Every little helps

Issue section: 
Issue: 
(367)

"A spirit of anti-capitalism stalks the land, a fire-breathing beast that has shrivelled Stephen Hester's bonus in its nostril-blast, and scorched Fred Goodwin's knighthood, and now seeks whomever else it may devour."

It is not often that Tory politicians paraphrase the opening lines of the Communist Manifesto, but this the conclusion of Boris Johnson amid the furore over the Workfare scheme.

On 18 February when the Right to Work campaign protested at a Tesco store in Westminster, few could have predicted what was to follow. Within a fortnight the minister in charge of the scheme, Chris Grayling, was forced to call a "crisis meeting".

Now Emma Harrison, boss of Action 4 Employment, one of the leading "welfare to work" companies, has been forced to resign as the Tories' "family tsar" and as chair of A4E following fraud allegations. The entire scheme is in disarray. The Labour Party has so far been remarkably silent, uncertain how to react.

But such an unbelievable retreat was not caused by "a small band of militants", as the right wing press would have us believe. The issue of workfare had led to the convergence of two types of growing and popular anger.

The first is what David Cameron, in a revealing speech, derided as "anti-business snobbery". Cameron declared, "In recent months we've heard some dangerous rhetoric creep into our national debate that...people in business are out for themselves."

This is particularly acute among young people. One study for MORI found that over half of UK adults aged 16 to 34 said that the banking crisis had affected their trust in "all businesses"; 76 percent of those polled said businesses would "never be open and honest unless forced".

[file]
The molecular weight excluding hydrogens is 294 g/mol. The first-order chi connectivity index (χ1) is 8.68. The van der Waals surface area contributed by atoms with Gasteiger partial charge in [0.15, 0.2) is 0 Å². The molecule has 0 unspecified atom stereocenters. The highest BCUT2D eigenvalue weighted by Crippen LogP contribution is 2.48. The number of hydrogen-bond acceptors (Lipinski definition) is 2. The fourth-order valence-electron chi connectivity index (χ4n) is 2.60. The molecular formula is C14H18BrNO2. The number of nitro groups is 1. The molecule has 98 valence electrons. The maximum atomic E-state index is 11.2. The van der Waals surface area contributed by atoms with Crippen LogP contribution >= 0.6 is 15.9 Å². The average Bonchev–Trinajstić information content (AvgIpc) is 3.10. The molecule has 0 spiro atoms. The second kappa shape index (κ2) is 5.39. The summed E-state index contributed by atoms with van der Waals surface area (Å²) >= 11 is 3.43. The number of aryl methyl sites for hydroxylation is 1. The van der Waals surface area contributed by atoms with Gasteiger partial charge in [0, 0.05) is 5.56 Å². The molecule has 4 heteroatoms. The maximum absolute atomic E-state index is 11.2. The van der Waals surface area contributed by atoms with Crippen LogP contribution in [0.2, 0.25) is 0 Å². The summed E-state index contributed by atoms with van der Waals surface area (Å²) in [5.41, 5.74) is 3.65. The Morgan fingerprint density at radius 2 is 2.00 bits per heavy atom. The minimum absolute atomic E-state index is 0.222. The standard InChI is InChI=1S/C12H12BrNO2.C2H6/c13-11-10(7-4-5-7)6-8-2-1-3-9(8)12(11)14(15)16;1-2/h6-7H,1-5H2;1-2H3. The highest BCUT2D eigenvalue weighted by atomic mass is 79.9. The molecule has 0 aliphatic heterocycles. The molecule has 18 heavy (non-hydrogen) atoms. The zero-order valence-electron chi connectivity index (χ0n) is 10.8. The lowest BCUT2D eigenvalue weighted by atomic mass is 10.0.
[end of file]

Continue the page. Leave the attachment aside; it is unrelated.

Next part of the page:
For many people the scheme is reminiscent of the Youth Training Schemes (YTS) of the early 1980s that forced school leavers onto scheme, providing employers with cheap labour. But even the YTS schemes did not have the level of corporate involvement that Workfare has seen.

With youth unemployment hitting 21.8 percent and attacks on the NHS, the increasingly nasty and rabid Tory right reeks of the 1980s and has fed into a general anti-Tory mood.

Implicit in the logic of Workfare is the idea that people are not unemployed due to lack of jobs, but rather because of lack of skills or laziness. Interestingly the rate of those leaving Job Seeker's Allowance who haven't been on the schemes is 60 percent, 10 percent higher than those who have. It would seem that young people have a better chance of leaving JSA by not taking part in Workfare at all.

The furore around Workfare has led to the convergence of an anti-Tory mood and a growing anti-capitalist mood. It is also reflective of a remaining social democratic consciousness in Britain. Support for the welfare state, progressive taxation and a desire to protect against total corporate power retains a strong hold among the working class. The NHS, for example, is still consistently voted "Britain's favourite institution".

While the protests will not be decisive for the coalition, they have contributed to a growing anger around austerity. To quote Tesco, every little helps.

Estelle Cooch